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Iceland, Tenkaraland?

Posted by on October 4, 2012


Maybe When Your Rich Uncle Dies


Wish That Were Me


My wife and I just completed a ten-day journey through Iceland.  If there’s one thing that defines this unique island, it’s water in all forms–glaciers, waterfalls, rivers, ocean, rain, mist, and snow.  Did I mention rivers?  It seems like you can’t drive five miles in Iceland without crossing a river or stream.  Rivers in Iceland seem to fall into one of two types:  glacial melt rivers with their characteristic gray-green coloration that gradually clears the farther downstream one goes and snowmelt streams from mountain snowpack.  Iceland is justly renowned for its Atlantic salmon fisheries, especially the “big” Laxa’, but many streams and rivers boast good populations of brown trout and arctic char.

I wish I could say that I fished while I was in Iceland (especially tenkara), but I knew before I left home that this would probably not be the case.  You see, the fishing permit system there is somewhat byzantine.  Rivers are “owned” by the landowners through which the water flows.  Almost all fishing in Iceland is privately controlled and strictly limited as to the number of anglers allowed on a stream at a time.  This, of course, translates to a fantastic angling opportunity, if you have deep pockets.  The services of a guide are almost certainly required.  There are some self-guided waters with reasonably priced permits, but they are maddeningly difficult to identify, especially via the Internet.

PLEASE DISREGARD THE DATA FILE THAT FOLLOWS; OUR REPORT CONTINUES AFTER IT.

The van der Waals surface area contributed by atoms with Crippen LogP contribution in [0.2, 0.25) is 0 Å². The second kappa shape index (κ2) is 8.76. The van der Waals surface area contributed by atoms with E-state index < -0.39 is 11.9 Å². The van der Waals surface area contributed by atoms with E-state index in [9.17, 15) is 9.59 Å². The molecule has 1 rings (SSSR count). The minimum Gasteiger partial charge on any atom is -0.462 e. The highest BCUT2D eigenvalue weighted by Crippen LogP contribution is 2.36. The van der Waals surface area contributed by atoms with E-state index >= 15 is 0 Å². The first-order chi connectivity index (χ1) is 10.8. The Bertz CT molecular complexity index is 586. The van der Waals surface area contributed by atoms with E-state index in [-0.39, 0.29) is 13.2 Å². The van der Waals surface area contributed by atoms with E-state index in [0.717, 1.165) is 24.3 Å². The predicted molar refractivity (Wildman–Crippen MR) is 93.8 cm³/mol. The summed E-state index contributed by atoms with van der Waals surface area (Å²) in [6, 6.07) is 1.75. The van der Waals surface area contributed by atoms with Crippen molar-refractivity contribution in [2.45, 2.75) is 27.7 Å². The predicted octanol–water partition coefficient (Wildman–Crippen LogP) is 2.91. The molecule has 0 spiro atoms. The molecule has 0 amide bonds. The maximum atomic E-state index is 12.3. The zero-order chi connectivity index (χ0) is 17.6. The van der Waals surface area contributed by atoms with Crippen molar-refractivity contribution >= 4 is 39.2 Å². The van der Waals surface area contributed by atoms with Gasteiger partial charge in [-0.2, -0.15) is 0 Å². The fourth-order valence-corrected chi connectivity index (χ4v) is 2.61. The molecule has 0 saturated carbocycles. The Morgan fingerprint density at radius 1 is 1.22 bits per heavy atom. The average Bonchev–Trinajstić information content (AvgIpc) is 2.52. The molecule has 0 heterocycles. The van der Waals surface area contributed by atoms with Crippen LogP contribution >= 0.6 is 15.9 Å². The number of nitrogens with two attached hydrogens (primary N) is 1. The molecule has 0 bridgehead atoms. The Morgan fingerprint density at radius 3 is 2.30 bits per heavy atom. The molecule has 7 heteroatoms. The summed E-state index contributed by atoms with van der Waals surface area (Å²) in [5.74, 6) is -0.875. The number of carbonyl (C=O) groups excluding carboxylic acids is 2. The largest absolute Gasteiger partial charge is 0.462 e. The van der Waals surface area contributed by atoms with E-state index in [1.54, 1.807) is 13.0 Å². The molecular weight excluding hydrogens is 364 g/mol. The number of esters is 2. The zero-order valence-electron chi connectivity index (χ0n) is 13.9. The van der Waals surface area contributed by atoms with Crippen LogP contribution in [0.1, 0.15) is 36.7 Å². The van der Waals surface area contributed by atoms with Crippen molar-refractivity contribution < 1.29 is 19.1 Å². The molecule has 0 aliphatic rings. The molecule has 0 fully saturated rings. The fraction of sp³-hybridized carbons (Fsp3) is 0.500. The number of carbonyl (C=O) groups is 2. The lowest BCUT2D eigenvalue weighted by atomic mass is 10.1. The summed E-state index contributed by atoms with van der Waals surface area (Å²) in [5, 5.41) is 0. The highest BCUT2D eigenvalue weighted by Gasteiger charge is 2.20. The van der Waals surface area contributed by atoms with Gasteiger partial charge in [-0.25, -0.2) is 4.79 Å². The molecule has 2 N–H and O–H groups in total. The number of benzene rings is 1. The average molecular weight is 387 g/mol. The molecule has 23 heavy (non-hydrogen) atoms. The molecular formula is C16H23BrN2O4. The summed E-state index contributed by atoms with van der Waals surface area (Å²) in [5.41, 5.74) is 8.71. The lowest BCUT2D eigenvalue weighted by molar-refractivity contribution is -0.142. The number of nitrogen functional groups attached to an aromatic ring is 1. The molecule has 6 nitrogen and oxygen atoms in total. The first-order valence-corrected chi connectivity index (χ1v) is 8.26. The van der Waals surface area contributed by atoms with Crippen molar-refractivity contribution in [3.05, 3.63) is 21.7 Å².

In any case, I saw many small streams in Iceland that would be very appropriate for tenkara fishing, especially with one of the longer, sturdier rods.

To the Icelanders credit, they are extremely environmentally cons


cious and protective of their small nation’s ecosystem.  To that end, unless your equipment is new and still in its original packaging, you will be required to present a letter from a veterinarian (?) confirming that your rod and line have been properly disinfected by the vet.

Although I didn’t get to fish while in Iceland, the glaciers, geysers, ocean, mountains, the people and their unique history, culture, and language, and, oh yeah, the waffles kept my mind occupied most of the time, except….


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